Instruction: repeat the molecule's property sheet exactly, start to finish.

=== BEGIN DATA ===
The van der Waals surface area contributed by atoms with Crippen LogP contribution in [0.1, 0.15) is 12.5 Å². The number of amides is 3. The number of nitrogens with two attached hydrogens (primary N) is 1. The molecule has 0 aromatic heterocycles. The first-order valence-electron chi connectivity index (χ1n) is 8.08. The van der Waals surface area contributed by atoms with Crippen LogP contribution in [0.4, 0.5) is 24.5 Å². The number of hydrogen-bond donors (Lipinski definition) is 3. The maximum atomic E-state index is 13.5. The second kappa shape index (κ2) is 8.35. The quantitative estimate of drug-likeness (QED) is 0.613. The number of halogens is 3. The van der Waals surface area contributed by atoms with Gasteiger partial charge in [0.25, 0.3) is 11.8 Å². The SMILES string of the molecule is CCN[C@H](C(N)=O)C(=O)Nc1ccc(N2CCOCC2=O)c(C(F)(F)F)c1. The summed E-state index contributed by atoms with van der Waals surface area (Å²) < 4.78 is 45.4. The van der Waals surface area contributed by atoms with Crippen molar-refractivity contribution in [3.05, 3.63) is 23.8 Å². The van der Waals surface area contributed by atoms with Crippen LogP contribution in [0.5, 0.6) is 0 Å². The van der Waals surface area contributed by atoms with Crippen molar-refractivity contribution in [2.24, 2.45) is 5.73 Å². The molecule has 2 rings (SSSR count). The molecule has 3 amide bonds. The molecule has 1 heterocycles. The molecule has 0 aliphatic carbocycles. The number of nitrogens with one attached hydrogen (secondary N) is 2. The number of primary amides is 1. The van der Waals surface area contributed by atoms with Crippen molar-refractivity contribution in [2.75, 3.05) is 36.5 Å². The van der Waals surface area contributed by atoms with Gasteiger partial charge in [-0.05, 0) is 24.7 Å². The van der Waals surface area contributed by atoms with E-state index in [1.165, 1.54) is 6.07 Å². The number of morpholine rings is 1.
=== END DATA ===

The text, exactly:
The van der Waals surface area contributed by atoms with Crippen LogP contribution in [0.1, 0.15) is 12.5 Å². The number of amides is 3. The number of nitrogens with two attached hydrogens (primary N) is 1. The molecule has 0 aromatic heterocycles. The first-order valence-electron chi connectivity index (χ1n) is 8.08. The van der Waals surface area contributed by atoms with Crippen LogP contribution in [0.4, 0.5) is 24.5 Å². The number of hydrogen-bond donors (Lipinski definition) is 3. The maximum atomic E-state index is 13.5. The second kappa shape index (κ2) is 8.35. The quantitative estimate of drug-likeness (QED) is 0.613. The number of halogens is 3. The van der Waals surface area contributed by atoms with Gasteiger partial charge in [0.25, 0.3) is 11.8 Å². The SMILES string of the molecule is CCN[C@H](C(N)=O)C(=O)Nc1ccc(N2CCOCC2=O)c(C(F)(F)F)c1. The summed E-state index contributed by atoms with van der Waals surface area (Å²) < 4.78 is 45.4. The van der Waals surface area contributed by atoms with Crippen molar-refractivity contribution in [3.05, 3.63) is 23.8 Å². The van der Waals surface area contributed by atoms with Crippen LogP contribution in [0.5, 0.6) is 0 Å². The van der Waals surface area contributed by atoms with Crippen molar-refractivity contribution in [2.24, 2.45) is 5.73 Å². The molecule has 2 rings (SSSR count). The molecule has 3 amide bonds. The molecule has 1 heterocycles. The molecule has 0 aliphatic carbocycles. The number of nitrogens with one attached hydrogen (secondary N) is 2. The number of primary amides is 1. The van der Waals surface area contributed by atoms with Crippen molar-refractivity contribution in [2.75, 3.05) is 36.5 Å². The van der Waals surface area contributed by atoms with Gasteiger partial charge in [-0.05, 0) is 24.7 Å². The van der Waals surface area contributed by atoms with E-state index in [1.165, 1.54) is 6.07 Å². The number of morpholine rings is 1.